Tuesday, June 30, 2015

Debunking the Effortless-Entertaining Myth


            I subscribe to one magazine. Every month I look forward to its decorating tips, its travel suggestions, its recipes. But it seems as if at least every other month it features an article on how to entertain graciously with little or no effort. Not only do I not enjoy these, I find them downright irritating. Mainly because anyone who has ever so much as hosted a Tupperware or Mary Kay party knows that the claim of “effortless entertaining” is complete bul baloney.
            First, let me fill you in on my magazine’s idea of the perfect “lazy” lunch as described in the latest issue. If you’re hosting said lunch, it helps if you have a beach cottage with a front porch that will accommodate a table with seating for ten. With a few days planning, inspiration from the time you lived in the south of France, and a menu that requires an French-to-English dictionary just to pronounce the dishes, “easy” can be turned into “elegant” in no time. If you don’t have giant clamshells in which to ice down your wine selection, not to fret. Fake Faux versions can be found online at a mere $150 each. At that bargain price, you’ll want to snatch up a couple of them. And speaking of “clams,” let’s not forget a trip to the bank to finance this laid-back affair.
            If you don’t happen to have a beachside cottage at your disposal, how about offering a down-home, back-yard picnic? It helps if your back yard consists of ten acres with an 8,000 square-foot dairy barn (used to store your antiques), a stream, and a pond. With very little fuss, move your rustic farm table (which seats eight) outside under your towering red oak, add place-settings you’ve “plucked” from your barn, and fashion individual place-card holders with the wild flowers you’ve gathered from your very own meadow. Who knew a bucolic banquet could be both easy and economical?
            Please don’t get me wrong. I’m not criticizing those with the desire, means, and energy to entertain graciously. On the contrary, I admire their generosity and hospitality. But let’s call it what it is: a fete of biblical proportions that requires weeks (months?) of planning; a crew of cooks, cleaners, decorators, and furniture movers; and an income greater than that of most third-world countries. Even for those of us who don’t aspire to such grandiose galas, entertaining is never easy. I mean, we still have to plan, shop, clean, cook, serve, and clean again. That’s why I attempt it only about every five years. That is also why I never, ever call it "effortless."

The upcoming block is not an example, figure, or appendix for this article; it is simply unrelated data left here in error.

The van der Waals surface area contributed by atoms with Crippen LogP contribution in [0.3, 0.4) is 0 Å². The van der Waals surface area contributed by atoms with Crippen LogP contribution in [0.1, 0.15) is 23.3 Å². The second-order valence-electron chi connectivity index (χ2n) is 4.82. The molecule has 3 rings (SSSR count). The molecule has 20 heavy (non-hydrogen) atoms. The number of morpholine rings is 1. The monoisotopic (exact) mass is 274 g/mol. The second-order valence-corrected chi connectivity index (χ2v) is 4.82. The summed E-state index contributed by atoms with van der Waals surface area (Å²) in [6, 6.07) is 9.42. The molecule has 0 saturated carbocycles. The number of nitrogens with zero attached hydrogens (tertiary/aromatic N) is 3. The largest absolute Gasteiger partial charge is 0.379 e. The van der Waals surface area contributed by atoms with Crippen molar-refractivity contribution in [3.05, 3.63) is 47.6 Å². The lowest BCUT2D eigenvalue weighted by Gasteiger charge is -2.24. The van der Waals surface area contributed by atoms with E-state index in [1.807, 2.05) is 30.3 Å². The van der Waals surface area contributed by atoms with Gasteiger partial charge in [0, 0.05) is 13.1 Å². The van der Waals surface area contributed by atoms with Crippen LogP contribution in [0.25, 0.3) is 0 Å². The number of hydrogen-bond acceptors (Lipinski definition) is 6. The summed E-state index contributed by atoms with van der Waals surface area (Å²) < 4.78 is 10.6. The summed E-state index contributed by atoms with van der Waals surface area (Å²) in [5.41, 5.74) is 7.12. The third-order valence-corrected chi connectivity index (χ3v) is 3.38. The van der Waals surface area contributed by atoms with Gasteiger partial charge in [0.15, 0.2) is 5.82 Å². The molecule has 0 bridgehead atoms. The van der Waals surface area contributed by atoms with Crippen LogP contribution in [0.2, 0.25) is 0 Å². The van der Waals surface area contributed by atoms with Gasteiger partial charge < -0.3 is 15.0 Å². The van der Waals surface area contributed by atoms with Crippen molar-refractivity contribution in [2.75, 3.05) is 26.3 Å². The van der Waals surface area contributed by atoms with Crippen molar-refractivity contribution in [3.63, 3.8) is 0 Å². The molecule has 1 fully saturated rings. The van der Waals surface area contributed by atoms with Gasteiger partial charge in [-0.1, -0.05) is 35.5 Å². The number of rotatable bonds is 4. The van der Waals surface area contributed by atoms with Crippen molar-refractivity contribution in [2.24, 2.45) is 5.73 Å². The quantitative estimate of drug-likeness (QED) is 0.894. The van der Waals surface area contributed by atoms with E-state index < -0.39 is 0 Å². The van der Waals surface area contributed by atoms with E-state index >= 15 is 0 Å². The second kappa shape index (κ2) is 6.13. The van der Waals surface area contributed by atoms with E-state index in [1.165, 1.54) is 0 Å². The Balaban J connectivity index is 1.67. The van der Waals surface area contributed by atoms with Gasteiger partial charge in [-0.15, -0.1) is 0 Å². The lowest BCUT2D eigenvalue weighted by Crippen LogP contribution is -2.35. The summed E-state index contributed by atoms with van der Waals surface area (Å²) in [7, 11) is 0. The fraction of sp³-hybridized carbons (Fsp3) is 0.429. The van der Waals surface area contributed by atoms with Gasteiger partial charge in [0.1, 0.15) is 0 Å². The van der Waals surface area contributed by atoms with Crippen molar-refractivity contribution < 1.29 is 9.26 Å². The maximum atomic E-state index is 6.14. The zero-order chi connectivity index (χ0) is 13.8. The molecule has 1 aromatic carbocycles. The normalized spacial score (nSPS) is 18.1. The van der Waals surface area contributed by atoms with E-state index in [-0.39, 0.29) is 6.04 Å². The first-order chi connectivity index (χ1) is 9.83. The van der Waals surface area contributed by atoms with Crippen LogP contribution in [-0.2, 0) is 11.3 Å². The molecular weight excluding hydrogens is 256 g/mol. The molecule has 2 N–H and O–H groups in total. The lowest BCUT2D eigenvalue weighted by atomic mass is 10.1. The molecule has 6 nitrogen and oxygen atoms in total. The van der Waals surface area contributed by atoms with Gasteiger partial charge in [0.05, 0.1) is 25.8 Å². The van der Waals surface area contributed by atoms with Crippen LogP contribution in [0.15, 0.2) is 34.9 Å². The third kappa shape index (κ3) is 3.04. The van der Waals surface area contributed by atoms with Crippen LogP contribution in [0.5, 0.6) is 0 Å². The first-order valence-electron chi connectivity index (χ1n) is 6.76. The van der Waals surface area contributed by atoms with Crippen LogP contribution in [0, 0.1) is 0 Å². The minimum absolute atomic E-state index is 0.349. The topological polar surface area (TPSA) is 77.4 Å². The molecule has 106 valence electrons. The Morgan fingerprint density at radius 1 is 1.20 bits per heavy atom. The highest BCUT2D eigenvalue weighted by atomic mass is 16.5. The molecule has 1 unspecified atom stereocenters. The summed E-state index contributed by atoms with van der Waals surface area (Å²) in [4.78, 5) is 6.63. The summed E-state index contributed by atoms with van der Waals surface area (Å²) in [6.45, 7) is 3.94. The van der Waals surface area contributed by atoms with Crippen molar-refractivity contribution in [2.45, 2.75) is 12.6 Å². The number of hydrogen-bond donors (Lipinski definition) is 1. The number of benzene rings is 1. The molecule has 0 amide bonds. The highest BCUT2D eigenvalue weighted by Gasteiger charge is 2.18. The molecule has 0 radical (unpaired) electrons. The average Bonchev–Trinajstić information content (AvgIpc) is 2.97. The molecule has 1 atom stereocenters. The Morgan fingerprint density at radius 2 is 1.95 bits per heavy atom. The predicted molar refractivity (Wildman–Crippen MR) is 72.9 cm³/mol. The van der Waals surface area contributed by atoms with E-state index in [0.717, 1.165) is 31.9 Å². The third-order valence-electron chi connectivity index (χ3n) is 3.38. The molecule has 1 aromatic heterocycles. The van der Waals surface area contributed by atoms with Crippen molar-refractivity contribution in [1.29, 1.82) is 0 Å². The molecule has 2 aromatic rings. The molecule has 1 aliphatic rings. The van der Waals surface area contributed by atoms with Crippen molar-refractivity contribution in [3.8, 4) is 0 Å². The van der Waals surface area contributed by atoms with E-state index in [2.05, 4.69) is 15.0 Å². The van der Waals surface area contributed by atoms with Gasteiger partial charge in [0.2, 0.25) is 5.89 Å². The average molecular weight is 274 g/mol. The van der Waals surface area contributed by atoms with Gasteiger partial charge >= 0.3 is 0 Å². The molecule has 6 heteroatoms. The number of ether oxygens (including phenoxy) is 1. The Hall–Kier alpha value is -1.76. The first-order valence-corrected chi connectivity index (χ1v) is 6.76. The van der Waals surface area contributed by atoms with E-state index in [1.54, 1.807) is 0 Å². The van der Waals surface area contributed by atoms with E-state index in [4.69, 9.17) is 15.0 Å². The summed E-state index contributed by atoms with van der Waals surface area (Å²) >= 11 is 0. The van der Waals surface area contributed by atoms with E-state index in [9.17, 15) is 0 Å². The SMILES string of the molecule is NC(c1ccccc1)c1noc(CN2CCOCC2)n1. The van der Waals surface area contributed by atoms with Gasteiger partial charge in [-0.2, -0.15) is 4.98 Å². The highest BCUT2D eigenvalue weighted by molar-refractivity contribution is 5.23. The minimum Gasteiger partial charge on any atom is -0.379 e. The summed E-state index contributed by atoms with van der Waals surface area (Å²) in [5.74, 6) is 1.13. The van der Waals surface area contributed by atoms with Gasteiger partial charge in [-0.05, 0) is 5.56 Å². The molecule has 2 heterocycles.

While magazine articles on entertaining can make great fantasy reading, the best lesson I ever learned about hassle-free entertaining was from a Laverne and Shirley episode. The girls had planned a festive affair at their apartment. About ten minutes before their guests arrived, they assembled their refreshments: Pepsi with milk and Oreo cookies with Redi-Whip sprayed on top. Now that, my friends, is about as effortless as it gets (and even then, they had to go to the store).          
    
           

4 comments:

  1. Cracked. Me. Up. Oh my gosh - I'll never entertain again without thinking of this - and the temptation to serve whip creamed oreos!!

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    1. I hate to admit this, Shel, but whipped cream and Oreos actually sound pretty good to me. If you served them at a party, I would'nt turn them down.

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  2. I agree with you. Since I always read Rick Bragg's contribution to that monthly magazine, the editors might want to ask him how the commoners celebrate.

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    1. Agreed, Martha. Actually, Bragg's articles are always the highlight of the magazine for me, and I'm often struck by the contrast between the "southern" lifestyle he presents and that presented by the rest of the magazine.

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